Posted by Curt on 2 September, 2008 at 7:03 pm. 4 comments already!


The media and leftwing bloggers were breathless in their depictions of Iraq and the Anbar province as a complete and utter failure a few years ago. Now, not so much. Very little was said yesterday in between their panic attacks over Sarah Palin about the handover of Anbar province to Iraqi troops and I would be remiss in not mentioning this achievement accomplished by the blood, sweat and tears of our troops and the brave Iraqi’s who heeded the call to serve their country:

captcpsnlo66010908113521photo01photodefault-512x333.jpgFile photo shows US Marines patrolling an area during an operation in Iraq’s western Anbar province. Iraqi forces have taken over control of Anbar, once the most explosive battlefield in Iraq, from the US military, symbolising the growing security gains in the war-torn country.
(AFP/USMC-HO/File/Cpl. Graham A. Paulgrove)

On Monday, following a parade on a freshly paved street, American commanders formally returned responsibility for keeping order in Anbar Province, once the heartland of the Sunni insurgency, to the Iraqi Army and police force. The ceremony capped one of the starkest turnabouts in the country since the war began five and a half years ago.

[A]s the parade marched along Main Street, the signs seemed mostly good. The ceremony was a mostly Iraqi affair, with American marines and soldiers wearing neither helmets nor body armor, nor carrying guns. The festive scene became an occasion for celebration by Iraqis and Americans, who at several moments wondered aloud in the sweltering heat how things had gone from so grim to so much better, so fast.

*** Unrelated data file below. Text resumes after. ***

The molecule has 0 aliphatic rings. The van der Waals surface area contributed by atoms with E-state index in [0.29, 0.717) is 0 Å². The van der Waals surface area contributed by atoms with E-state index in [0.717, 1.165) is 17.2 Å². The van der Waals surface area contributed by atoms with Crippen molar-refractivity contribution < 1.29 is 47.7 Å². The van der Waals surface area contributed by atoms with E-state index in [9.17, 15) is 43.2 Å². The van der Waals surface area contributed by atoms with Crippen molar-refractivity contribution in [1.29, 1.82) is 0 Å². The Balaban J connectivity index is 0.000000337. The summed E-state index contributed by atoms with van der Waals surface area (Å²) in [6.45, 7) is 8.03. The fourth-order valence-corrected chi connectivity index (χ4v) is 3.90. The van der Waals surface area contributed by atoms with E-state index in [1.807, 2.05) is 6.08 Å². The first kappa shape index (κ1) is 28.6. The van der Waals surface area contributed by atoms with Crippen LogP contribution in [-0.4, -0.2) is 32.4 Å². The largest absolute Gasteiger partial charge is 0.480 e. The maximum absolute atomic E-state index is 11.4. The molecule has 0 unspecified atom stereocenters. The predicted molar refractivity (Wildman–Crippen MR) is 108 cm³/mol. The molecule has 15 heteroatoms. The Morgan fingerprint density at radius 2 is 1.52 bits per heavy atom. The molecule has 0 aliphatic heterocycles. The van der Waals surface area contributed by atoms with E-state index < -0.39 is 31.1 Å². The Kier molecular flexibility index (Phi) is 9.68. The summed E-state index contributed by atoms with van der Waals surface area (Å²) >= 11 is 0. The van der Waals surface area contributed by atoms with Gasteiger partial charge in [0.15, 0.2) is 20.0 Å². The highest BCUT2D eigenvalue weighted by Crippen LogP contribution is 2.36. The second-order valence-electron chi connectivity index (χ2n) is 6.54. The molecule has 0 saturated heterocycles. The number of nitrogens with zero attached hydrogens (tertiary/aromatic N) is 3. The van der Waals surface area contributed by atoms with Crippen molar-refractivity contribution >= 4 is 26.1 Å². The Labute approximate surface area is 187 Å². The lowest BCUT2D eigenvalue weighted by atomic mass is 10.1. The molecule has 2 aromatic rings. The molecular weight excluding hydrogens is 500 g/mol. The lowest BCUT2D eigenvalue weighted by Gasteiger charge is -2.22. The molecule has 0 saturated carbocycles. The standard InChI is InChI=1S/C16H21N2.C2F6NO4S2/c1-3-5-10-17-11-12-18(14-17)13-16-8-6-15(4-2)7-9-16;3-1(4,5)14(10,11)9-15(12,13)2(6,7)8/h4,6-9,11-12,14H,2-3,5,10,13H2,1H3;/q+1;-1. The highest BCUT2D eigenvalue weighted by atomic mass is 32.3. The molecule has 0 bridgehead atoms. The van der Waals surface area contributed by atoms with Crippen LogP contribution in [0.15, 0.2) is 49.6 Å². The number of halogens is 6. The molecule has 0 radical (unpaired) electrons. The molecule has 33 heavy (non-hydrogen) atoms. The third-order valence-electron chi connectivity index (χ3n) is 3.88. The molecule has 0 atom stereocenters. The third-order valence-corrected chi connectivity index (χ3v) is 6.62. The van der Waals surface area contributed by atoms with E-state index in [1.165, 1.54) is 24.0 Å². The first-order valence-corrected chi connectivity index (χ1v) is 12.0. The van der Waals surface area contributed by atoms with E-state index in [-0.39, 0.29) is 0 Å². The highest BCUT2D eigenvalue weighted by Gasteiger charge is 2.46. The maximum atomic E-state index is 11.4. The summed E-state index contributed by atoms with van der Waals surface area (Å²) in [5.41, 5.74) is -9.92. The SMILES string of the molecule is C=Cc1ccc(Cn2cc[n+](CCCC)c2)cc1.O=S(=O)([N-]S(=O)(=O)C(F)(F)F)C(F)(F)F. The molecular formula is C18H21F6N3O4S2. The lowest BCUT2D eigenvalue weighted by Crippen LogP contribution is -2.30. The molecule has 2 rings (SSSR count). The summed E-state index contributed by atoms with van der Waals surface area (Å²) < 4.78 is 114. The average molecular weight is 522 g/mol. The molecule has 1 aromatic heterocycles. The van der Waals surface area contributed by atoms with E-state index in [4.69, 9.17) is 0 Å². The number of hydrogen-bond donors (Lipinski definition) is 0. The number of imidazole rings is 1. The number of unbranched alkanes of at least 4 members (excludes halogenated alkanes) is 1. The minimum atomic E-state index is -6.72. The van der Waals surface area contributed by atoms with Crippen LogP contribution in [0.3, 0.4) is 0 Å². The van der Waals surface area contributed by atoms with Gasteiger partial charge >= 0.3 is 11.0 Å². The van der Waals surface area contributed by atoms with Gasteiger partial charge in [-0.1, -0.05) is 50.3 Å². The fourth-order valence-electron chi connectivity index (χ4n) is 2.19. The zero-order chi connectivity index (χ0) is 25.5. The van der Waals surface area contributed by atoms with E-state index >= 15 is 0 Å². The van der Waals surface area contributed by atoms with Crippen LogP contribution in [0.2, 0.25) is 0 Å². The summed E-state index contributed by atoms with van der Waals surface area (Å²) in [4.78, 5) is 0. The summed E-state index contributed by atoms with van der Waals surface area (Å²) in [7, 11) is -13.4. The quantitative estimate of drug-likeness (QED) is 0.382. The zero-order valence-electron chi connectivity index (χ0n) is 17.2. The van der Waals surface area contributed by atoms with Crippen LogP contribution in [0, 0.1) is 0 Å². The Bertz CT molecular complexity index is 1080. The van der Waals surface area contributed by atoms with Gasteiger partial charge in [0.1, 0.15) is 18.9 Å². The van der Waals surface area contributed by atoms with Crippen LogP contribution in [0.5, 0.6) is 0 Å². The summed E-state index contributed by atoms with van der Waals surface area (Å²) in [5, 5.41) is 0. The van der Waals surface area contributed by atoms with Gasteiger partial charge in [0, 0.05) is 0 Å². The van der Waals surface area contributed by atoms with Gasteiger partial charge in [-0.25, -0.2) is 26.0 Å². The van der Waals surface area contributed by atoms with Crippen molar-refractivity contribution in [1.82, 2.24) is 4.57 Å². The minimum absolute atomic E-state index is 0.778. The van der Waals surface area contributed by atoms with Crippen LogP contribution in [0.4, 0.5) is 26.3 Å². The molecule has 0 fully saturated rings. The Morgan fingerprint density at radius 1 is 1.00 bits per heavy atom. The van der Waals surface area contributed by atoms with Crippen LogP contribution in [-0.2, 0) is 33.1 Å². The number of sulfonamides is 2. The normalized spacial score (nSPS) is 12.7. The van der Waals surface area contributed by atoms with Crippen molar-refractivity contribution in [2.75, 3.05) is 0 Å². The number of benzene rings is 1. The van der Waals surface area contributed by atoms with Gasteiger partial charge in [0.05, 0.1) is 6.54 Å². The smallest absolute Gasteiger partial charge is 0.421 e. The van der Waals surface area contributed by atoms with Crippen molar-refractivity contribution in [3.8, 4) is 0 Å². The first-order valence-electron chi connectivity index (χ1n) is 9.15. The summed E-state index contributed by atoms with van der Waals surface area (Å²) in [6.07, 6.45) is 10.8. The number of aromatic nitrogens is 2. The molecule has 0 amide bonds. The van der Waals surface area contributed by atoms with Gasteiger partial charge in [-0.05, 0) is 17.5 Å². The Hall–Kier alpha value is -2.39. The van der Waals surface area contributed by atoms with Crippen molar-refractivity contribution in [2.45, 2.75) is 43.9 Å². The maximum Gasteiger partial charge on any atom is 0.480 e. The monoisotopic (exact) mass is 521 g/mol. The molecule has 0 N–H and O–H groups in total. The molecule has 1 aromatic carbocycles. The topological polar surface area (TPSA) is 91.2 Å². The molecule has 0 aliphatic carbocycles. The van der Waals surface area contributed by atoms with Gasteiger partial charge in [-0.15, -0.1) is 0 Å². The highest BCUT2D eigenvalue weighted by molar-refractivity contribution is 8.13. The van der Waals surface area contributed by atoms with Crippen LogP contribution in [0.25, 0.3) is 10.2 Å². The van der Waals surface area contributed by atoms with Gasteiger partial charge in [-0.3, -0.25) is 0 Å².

“Not in our wildest dreams could we have imagined this,” said Mowaffak al-Rubaie, the national security adviser. “Two or three years ago, had we suggested that the Iraqis could take responsibility, we would have been ridiculed, we would have been laughed at. This was the cradle of the Sunni insurgency.”

[B]y late 2006, the Islamic Movement of Holy Warriors began laying ambushes against Qaeda fighters, Mr. Faraji said. At roughly the same time, a Sunni sheik named Abdul Sattar Abu Risha approached the Americans for help and formed the first Awakening Council. By early 2007, the Islamic Movement of Holy Warriors had formed its own Awakening Council, and today Mr. Faraji is a colonel in the Iraqi police.

As for the Americans, Mr. Faraji said that his views had evolved. “They made mistakes, and so did we,” he said. “The past is past.”

Today, nearly 100,000 Iraqis, many of them former insurgents, are on the American payroll. Many, like Mr. Faraji, have been taken into the security services.